Recent media attention to Myanmar, also known as Burma, has centered around the military junta’s suppression of pro-democracy activists, and its lack of cooperation with international relief agencies in the aftermath of a natural disaster.
Myanmar’s much-despised military dictatorship has been around since a September 1962 coup by General Ne Win. In 1987, 1988, and 2007,its paramilitary police organization, the State Law and Order Council (SLORC) brutally suppressed pro-democracy movements and demonstrations. The regime has continuously been taking military action against ethnic and political rebels. (Source: http://www.infoplease.com/ipa/A0107808.html) (See also Capital Crimes, 45-61) The Myanmar junta is a narco-dictatorship.
Myanmar, Thailand and Laos form the “Golden Triangle” of opium and heroin production. The highly lucrative trade in these illegal substances has resulted in political corruption, money-laundering, human-rights violations, and unending warfare between drug-warlords, governments, and groups of political rebels, all vying for control of the opium and heroin traffic.
In the name of the “War on Drugs,” the DEA will apparently support and do business with any government that offers to help. Although as a rule the dictators of drug-producing countries will offer public displays of drug enforcement and eradication to gain the favor of the DEA and the US Government, the usual purposes of these apparent anti-drug campaigns are publicity, and the protection of bribe-paying pro-government drug organizations against rivals. A mere 2 years before the invasion of Panama and the subsequent arrest of Manuel Noriega, the DEA was sending letters to Noriega “….Congratulating him on his ‘vigorous anti-drug trafficking policy’…”(Capital Crimes, 64)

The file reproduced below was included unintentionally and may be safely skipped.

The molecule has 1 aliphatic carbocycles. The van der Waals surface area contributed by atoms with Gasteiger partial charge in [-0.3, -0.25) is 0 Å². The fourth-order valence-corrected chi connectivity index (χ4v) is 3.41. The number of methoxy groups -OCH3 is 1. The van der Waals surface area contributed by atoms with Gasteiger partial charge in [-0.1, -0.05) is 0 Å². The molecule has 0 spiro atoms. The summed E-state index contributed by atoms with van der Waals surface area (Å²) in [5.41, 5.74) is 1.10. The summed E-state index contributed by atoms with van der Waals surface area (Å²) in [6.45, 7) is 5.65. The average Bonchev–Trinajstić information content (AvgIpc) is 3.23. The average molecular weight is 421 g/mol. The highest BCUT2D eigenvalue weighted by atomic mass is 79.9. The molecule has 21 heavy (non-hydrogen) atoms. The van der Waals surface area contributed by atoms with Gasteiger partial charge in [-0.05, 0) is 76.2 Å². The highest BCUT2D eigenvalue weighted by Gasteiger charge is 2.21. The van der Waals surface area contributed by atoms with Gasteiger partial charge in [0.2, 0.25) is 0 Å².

Similarly, although the US State Department has repeatedly condemned the Myanmar regime for its appalling human-right record, at times the DEA has supported the opium and heroin producing narco-dictatorship:
“I believe the many of the critics of Myanmar’s [Burma’s] government for reasons based on their own narrow political considerations have purposefully ignored SLORC’s current efforts to build up a viable narcotics program. I would also respectfully point out that Myanmar can count DEA among its staunchest supporters….I and my staff will go to great lengths to make sure that the SLORC anti-narcotics successes are given the widest possible dissemination. Be assure that I and my staff will support your efforts with all the means available to us.” -DEA Attache Angelo Saladino to Major General Khin Nyunt(a known drug trafficker) March 1990 (ibid) (1)